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Ref Watch: The Tom Curry red card

By Paul Smith
Referee Mathieu Raynal during the Rugby World Cup France 2023 match between England and Argentina at Stade Velodrome on September 09, 2023 in Marseille, France. (Photo by Lionel Hahn/Getty Images)

As England kicked nine goals to grind out a win in the style of Will Carling’s team from the early 1990’s, French referee Mathieu Raynal was for much of the contest little more than an interested spectator rarely required to get above a jog.

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Desperately poor Argentina lost to 14-man opponents through their repeated ability to shoot themselves in the foot, cough up possession, take wrong options and concede needless penalties. In truth their heads were gone and they lost all shape and playing pattern long before the final whistle.

Once he got beyond a dramatic opening ten minutes which saw England flanker Tom Curry red carded by the ‘bunker’ replay official for his reckless challenge on Juan Cruz Mallia then Argentina no.10 Santiago Carreras see yellow for his late hit on George Ford, Raynal probably had his easiest 70 minutes of test match officiating.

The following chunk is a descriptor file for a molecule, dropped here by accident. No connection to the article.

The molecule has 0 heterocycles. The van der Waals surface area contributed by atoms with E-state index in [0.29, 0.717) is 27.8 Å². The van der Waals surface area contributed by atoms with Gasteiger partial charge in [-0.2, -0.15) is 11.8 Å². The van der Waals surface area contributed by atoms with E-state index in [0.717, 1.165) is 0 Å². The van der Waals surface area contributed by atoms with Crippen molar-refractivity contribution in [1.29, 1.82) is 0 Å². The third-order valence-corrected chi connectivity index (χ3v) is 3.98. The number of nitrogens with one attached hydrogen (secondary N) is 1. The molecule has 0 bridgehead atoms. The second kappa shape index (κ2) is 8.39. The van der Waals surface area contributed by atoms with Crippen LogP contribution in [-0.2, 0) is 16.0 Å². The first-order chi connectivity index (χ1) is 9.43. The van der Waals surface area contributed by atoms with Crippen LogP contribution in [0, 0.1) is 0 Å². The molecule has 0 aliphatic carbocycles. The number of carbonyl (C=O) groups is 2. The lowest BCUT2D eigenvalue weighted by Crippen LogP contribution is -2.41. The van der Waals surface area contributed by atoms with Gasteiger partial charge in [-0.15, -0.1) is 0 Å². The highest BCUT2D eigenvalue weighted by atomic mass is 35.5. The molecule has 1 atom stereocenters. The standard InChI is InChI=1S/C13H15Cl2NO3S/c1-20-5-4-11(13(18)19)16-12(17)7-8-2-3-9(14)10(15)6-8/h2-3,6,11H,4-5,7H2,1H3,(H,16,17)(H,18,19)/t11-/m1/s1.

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That said, you can only referee the game in front of you and the only French whistler at their home tournament – a big contrast with the four who made it to Japan 2019 – did a competent job in one of the pool stage’s defining contests.

England’s Discipline – 1
Let’s get the bad bit out of the way first. Curry became the fourth England player to receive a red card since March and the first in Rugby World Cup history for the head-to-head consequences of yet another entirely avoidable upright tackle.

Like Owen Farrell before him, the Sale flanker failed to bend at the waist after chasing a high ball and as a consequence became a hostage to fortune when catcher Mallia’s body position and timing did not entirely match the picture that Curry had in his mind as he approached the contact.

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As I wrote in yesterday’s ref watch column on the France v New Zealand opener: “I couldn’t help but wonder if England’s players were watching as two of the world’s leading four sides went through 80 minutes without a hint of a high tackle – perhaps it isn’t as hard as it seems Owen?”